Correlation – European Harm Reduction Network (C-EHRN), an umbrella of European harm reduction organisations (Rights Reporter Foundation, the organisation operating this website, is a Steering Committee member) sent an open letter to Ilva Johanson, Commissioner of Home Affairs, and Fiona Sipala, the head of the Drug Unit of the EC, to address this issue.

The text of the open letter:

We write to you on behalf of Correlation – European Harm Reduction Network (C-EHRN), representing 158 civil society organisations (CSO) working in the area of harm reduction drug policy in Europe. C-EHRN is part of Foundation De Regenboog Groep and, as such, is also represented in the EU Civil Society Forum on Drugs.

 Together with the undersigned networks, we would like to express our concern and disappointment with the current call of the Internal Security Grant concerning better law enforcement in the area of illicit drug trafficking. We believe this call does not reflect the principles of an evidence-based, integrated, balanced and multidisciplinary approach to the drugs phenomenon and is not in line with the Drug Strategy of the European Union. The call has a narrow focus on law enforcement interventions, with no objectives to improve complex public health and social services, including harm reduction.

 For several years, the members and organisations we work with have benefited from the EC JUST Drug Policy grants launched by the European Commission. These grants demonstrated the balanced, evidence-based and multidisciplinary approach to drug policies in accordance with the core principles of the European Union. They provided an excellent opportunity for civil society organisations working in the field of drugs to cooperate internationally and exchange knowledge and good practices.

 When the Drugs Unit was moved from the Justice Department to the Internal Security Department, civil society organisations were promised that this would not affect the balanced and multidisciplinary approach to drug policies of the EU Commission. However, the apparent shift towards law enforcement and crime prevention proves different – with social and public health aspects slipping off the agenda.

 The Internal Security call lays only limited emphasis on drug demand reduction and none at all on harm reduction. At the same time, no other EU Programme took over this responsibility, leaving drug demand and harm reduction behind, without any opportunity for EU funding and support.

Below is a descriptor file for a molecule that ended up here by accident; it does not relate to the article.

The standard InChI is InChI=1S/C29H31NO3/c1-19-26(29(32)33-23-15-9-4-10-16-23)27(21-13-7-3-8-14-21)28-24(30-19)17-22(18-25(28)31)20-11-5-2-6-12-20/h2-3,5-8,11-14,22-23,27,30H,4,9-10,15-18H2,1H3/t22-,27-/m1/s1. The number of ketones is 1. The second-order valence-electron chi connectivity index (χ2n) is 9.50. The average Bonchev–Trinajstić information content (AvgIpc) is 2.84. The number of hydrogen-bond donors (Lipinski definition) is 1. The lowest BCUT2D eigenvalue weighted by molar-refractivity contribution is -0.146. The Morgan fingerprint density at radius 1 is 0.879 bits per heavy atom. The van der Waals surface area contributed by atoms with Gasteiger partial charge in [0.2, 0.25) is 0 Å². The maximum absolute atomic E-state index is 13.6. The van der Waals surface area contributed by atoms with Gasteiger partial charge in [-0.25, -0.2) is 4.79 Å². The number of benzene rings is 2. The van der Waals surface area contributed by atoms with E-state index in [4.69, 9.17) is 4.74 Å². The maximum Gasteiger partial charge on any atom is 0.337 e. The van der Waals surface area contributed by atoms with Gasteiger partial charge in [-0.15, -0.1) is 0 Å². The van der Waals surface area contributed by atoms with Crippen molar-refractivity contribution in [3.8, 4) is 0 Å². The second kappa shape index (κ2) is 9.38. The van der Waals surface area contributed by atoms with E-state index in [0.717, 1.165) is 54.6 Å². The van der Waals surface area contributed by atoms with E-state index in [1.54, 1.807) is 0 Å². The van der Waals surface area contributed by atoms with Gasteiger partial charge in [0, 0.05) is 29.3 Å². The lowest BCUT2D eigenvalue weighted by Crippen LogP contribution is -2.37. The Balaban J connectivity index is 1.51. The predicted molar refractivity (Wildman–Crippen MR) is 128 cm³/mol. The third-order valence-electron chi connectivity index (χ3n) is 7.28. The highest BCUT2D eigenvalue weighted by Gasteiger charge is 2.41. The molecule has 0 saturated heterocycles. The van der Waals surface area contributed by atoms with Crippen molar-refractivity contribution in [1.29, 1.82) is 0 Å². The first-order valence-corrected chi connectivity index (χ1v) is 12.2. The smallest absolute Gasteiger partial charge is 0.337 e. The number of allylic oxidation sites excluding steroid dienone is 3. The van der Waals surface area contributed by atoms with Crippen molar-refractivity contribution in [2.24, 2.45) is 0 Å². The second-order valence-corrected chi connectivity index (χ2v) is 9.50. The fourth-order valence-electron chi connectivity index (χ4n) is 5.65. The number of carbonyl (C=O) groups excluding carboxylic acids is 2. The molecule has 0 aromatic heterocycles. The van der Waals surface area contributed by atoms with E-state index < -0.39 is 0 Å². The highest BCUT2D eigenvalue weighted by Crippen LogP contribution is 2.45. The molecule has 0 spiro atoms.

This is an extremely concerning development. EU funding has become increasingly important in recent years because of the emerging funding crisis for harm reduction, especially in the Eastern part of the European Union. Since the 2008 economic crisis, funding for harm reduction has constantly been declining in most Member States. Several essential services operated by CSOs have been closed down or curtailed due to budget cuts and the retreat of international donors.

 On top of the funding crisis, CSOs experience a shrinking space for civil society in several Member States, where governments are increasingly hostile to those organisations that receive international funding or work with marginalised groups of society. With decreasing national and local funds, direct funding from the European Commission was often the only funding opportunity to improve advocacy and innovation in the harm reduction field for many organisations. This opportunity is now lost.

 DG Home is the department within the EC responsible for developing and implementing a balanced, integrated and evidence-based EU Drug Policy. Such a balanced approach requires that funding mechanisms are available for all drug policy areas and not only for law enforcement and crime prevention programmes. We, therefore, call upon the European Commission and DG Home to reinstall the funding mechanism for drug demand and harm reduction to ensure a balanced and evidence-based drug policy also in the future.